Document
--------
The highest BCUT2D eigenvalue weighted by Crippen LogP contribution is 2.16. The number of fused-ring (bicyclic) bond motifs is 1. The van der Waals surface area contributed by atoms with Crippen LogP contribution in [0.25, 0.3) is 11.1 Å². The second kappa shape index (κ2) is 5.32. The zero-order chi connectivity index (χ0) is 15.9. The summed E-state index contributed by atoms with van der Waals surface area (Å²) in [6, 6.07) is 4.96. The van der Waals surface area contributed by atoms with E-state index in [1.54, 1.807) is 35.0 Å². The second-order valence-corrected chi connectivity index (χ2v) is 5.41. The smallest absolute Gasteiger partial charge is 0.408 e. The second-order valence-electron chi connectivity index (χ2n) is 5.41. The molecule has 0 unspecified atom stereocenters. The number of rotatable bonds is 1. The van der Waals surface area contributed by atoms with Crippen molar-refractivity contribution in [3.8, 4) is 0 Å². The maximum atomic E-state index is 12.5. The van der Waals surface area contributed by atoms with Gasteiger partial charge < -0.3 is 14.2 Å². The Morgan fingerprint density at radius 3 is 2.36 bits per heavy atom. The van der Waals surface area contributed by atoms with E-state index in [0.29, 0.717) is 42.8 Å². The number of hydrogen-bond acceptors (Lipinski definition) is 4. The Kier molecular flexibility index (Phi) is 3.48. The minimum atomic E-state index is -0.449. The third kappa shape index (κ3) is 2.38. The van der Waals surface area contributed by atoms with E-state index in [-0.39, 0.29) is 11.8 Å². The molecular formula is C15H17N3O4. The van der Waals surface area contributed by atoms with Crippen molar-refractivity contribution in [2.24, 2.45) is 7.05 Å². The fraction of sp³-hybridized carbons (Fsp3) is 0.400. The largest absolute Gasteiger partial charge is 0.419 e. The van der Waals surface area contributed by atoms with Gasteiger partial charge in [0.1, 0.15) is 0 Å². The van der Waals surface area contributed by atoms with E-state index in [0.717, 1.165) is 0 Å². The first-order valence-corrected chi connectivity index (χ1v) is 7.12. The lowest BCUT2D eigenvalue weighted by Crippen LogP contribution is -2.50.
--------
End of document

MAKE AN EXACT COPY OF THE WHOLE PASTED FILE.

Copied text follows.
The highest BCUT2D eigenvalue weighted by Crippen LogP contribution is 2.16. The number of fused-ring (bicyclic) bond motifs is 1. The van der Waals surface area contributed by atoms with Crippen LogP contribution in [0.25, 0.3) is 11.1 Å². The second kappa shape index (κ2) is 5.32. The zero-order chi connectivity index (χ0) is 15.9. The summed E-state index contributed by atoms with van der Waals surface area (Å²) in [6, 6.07) is 4.96. The van der Waals surface area contributed by atoms with E-state index in [1.54, 1.807) is 35.0 Å². The second-order valence-corrected chi connectivity index (χ2v) is 5.41. The smallest absolute Gasteiger partial charge is 0.408 e. The second-order valence-electron chi connectivity index (χ2n) is 5.41. The molecule has 0 unspecified atom stereocenters. The number of rotatable bonds is 1. The van der Waals surface area contributed by atoms with Crippen molar-refractivity contribution in [3.8, 4) is 0 Å². The maximum atomic E-state index is 12.5. The van der Waals surface area contributed by atoms with Gasteiger partial charge < -0.3 is 14.2 Å². The Morgan fingerprint density at radius 3 is 2.36 bits per heavy atom. The van der Waals surface area contributed by atoms with E-state index in [0.29, 0.717) is 42.8 Å². The number of hydrogen-bond acceptors (Lipinski definition) is 4. The Kier molecular flexibility index (Phi) is 3.48. The minimum atomic E-state index is -0.449. The third kappa shape index (κ3) is 2.38. The van der Waals surface area contributed by atoms with E-state index in [-0.39, 0.29) is 11.8 Å². The molecular formula is C15H17N3O4. The van der Waals surface area contributed by atoms with Crippen molar-refractivity contribution in [2.24, 2.45) is 7.05 Å². The fraction of sp³-hybridized carbons (Fsp3) is 0.400. The largest absolute Gasteiger partial charge is 0.419 e. The van der Waals surface area contributed by atoms with Gasteiger partial charge in [0.1, 0.15) is 0 Å². The van der Waals surface area contributed by atoms with E-state index in [0.717, 1.165) is 0 Å². The first-order valence-corrected chi connectivity index (χ1v) is 7.12. The lowest BCUT2D eigenvalue weighted by Crippen LogP contribution is -2.50.